It’s far away from you to say that we try to have bargaining power. In fact, we work with our customers closely and we want to help them to be successful while we get a proper return. That’s all I can answer for you for our pricing.
What Wei is articulating here is the number one reason why TSMC will be so difficult to displace from its dominant position.
TSMC knows better than anyone that it succeeds when its customers succeed — the company’s very existence is predicated on it — which undergirds the decision to not take margin just because it can.
👉Philosophy and Power; Advertising, Targeting, and Tracking; The Real Winners (Stratechery)
Is advertising good or bad? Are targeted ads good or bad? Is tracking good or bad?
The Real Winners:
Here is the kicker, though: none of these questions are actually up for debate. The advertising one is obvious: it’s not going anywhere. It’s the same thing with targeted ads: the limitations of the analog world were not due to some sort of societal consensus, but to the limits of technology; as those limits have retreated, targeting has and will continue to be ever more specific. What is perhaps a surprise to many, though, is that tracking isn’t going anywhere either: the question at play is who gets to do it.
Would be one thing if Apple were anti-ads, or anti-targeting, or anti-tracking, but the reality is that Apple is interested in all of those things, they just want it to be done on their terms, which is another way of saying on their phones. The company is leading a push to shift the entire advertising stack to your device — not unlike FLoC! — which would make Apple (and Google) the only intermediaries for effective targeted advertising.
👉Apple Struggles in Push to Make Healthcare Its Greatest Legacy (WSJ)
So far, some Apple initiatives aimed at broadly disrupting the healthcare sector have struggled to gain traction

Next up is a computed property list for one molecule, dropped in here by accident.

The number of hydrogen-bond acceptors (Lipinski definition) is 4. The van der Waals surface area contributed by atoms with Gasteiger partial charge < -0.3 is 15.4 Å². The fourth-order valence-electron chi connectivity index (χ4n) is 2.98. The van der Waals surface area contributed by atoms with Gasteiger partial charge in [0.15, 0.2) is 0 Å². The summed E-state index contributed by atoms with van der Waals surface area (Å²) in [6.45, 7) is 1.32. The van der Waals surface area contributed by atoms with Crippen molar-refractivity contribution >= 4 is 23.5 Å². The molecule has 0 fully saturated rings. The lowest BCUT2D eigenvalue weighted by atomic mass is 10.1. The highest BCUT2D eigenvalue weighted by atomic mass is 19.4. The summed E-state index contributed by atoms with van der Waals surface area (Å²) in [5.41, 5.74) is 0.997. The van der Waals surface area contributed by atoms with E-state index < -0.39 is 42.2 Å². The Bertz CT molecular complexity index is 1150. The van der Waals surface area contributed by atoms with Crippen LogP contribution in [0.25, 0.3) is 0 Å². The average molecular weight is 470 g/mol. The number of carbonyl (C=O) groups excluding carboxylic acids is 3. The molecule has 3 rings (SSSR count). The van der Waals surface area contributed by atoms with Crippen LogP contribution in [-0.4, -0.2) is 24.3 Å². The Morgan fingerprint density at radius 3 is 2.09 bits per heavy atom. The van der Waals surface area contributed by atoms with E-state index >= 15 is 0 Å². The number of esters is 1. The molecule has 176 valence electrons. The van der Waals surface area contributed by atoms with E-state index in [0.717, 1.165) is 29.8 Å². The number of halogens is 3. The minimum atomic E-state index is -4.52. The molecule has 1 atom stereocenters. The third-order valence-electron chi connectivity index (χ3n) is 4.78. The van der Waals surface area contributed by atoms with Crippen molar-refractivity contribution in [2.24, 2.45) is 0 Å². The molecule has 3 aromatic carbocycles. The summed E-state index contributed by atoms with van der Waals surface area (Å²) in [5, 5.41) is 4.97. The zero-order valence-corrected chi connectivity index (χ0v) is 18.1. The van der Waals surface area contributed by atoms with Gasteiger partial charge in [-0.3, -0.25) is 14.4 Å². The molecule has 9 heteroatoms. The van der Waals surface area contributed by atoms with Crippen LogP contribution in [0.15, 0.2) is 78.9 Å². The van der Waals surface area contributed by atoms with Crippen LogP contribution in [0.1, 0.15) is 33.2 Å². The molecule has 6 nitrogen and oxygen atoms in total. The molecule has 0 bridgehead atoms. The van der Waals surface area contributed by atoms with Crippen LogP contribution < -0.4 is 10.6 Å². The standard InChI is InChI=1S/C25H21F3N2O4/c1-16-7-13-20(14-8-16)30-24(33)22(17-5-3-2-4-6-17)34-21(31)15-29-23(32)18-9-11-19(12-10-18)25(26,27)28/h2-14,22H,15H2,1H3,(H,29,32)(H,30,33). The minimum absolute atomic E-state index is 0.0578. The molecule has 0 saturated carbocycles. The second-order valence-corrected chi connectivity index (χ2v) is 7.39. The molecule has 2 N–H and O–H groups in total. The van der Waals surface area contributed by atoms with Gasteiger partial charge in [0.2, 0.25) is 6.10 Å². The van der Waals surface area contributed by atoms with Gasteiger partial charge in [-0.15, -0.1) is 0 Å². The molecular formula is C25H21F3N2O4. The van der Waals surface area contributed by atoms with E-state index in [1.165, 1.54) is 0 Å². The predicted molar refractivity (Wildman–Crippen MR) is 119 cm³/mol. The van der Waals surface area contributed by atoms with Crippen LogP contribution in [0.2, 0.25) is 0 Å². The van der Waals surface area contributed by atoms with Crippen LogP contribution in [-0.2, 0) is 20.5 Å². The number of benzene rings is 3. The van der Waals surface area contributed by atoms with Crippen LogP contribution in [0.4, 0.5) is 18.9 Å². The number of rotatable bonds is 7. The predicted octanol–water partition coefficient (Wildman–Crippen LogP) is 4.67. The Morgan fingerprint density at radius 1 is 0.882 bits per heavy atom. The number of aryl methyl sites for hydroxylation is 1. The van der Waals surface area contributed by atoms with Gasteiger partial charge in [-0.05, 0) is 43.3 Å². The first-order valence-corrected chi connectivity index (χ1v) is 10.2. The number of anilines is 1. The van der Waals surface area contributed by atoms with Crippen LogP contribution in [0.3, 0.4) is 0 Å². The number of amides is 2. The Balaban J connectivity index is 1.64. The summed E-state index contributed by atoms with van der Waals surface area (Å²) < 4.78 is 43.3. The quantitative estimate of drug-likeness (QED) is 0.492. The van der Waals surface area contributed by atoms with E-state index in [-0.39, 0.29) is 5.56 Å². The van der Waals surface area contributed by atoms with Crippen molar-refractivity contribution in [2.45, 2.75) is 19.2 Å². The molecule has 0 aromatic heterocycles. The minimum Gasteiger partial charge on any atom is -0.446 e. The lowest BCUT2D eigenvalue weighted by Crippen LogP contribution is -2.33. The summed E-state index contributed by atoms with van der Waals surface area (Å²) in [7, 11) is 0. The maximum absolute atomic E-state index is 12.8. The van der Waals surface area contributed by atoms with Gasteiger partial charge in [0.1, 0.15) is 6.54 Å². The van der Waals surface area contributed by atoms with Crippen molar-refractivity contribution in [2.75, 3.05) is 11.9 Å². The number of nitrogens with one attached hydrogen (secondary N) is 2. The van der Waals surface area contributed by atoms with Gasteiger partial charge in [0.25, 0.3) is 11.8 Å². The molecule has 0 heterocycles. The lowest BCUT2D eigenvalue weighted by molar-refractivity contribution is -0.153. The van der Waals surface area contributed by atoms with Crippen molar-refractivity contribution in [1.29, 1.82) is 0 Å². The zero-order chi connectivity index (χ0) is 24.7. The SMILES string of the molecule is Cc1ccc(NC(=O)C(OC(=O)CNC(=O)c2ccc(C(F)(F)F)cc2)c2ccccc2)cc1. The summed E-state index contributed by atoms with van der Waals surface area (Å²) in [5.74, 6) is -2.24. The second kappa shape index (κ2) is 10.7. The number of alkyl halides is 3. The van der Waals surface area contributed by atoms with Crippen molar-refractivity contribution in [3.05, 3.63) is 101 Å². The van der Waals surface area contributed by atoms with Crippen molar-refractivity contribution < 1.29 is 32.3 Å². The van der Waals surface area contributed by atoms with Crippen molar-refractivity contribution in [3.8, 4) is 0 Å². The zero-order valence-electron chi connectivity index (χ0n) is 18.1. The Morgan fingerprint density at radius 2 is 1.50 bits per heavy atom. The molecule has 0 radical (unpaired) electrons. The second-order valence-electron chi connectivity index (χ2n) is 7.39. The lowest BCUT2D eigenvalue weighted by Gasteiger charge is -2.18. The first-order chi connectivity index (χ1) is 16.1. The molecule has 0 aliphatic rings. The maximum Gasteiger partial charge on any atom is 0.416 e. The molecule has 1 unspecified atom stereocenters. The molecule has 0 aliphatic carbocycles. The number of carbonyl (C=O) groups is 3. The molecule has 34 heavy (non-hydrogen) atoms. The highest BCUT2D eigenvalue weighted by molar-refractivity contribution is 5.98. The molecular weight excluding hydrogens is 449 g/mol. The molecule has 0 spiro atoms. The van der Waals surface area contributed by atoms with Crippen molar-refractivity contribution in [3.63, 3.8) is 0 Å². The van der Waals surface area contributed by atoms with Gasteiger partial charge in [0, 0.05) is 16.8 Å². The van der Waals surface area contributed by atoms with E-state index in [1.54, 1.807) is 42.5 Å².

To test that and other bold healthcare ideas, it took over clinics that catered to its employees and built a team with scores of clinicians, engineers, product designers and others.
Today those ambitions, which aren’t widely known, have largely stalled
A digital health app launched quietly this year has struggled to keep users engaged
The team decided one of the best ways to realize that vision was to provide a medical service of its own, said people familiar with the plan, linking data generated by Apple devices with virtual and in-person care provided by Apple doctors. Apple would offer primary care, but also continuous health monitoring as part of a subscription-based personalized health program, according to these people and the documents.
Apple has struggled to move Casper past a preliminary stage
A recent initiative for Dr. Desai’s team, a digital health app called HealthHabit that is being tested on California-based Apple employees, has struggled with low engagement since the app’s launch roughly six months ago, according to documents and people familiar with the app.
HealthHabit offers to connect people with clinicians via chat and encourages them to set health challenges such as “I will exercise more this week.” Those with a history of hypertension can be connected to health coaches who can send them a blood-pressure monitor and scale and advise them on healthier habits.
Half the people who had downloaded it as of May hadn’t enrolled and engagement among many who have enrolled has been low, according to the documents and people familiar with the app.
👉What Ever Happened to IBM’s Watson? (NYTimes)
It turned out to be not useful or flexible enough to be a winning product. At the end of last year, IBM discontinued Watson for Genomics, which grew out of the joint research with the University of North Carolina. It also shelved another cancer offering, Watson for Oncology, developed with another early collaborator, the Memorial Sloan Kettering Cancer Center.
Another cancer project, called Oncology Expert Advisor, was abandoned in 2016 as a costly failure. It was a collaboration with the MD Anderson Cancer Center in Houston. The aim was to create a bedside diagnostic tool that would read patients’ electronic health records, volumes of cancer-related scientific literature and then make treatment recommendations.
IBM continued to invest in the health industry, including billions on Watson Health, which was created as a separate business in 2015. That includes more than $4 billion to acquire companies with medical data, billing records and diagnostic images on hundreds of millions of patients. Much of that money, it seems clear, they are never going to get back.
Important to be careful of the hype and focus on our members, and deliver value to them!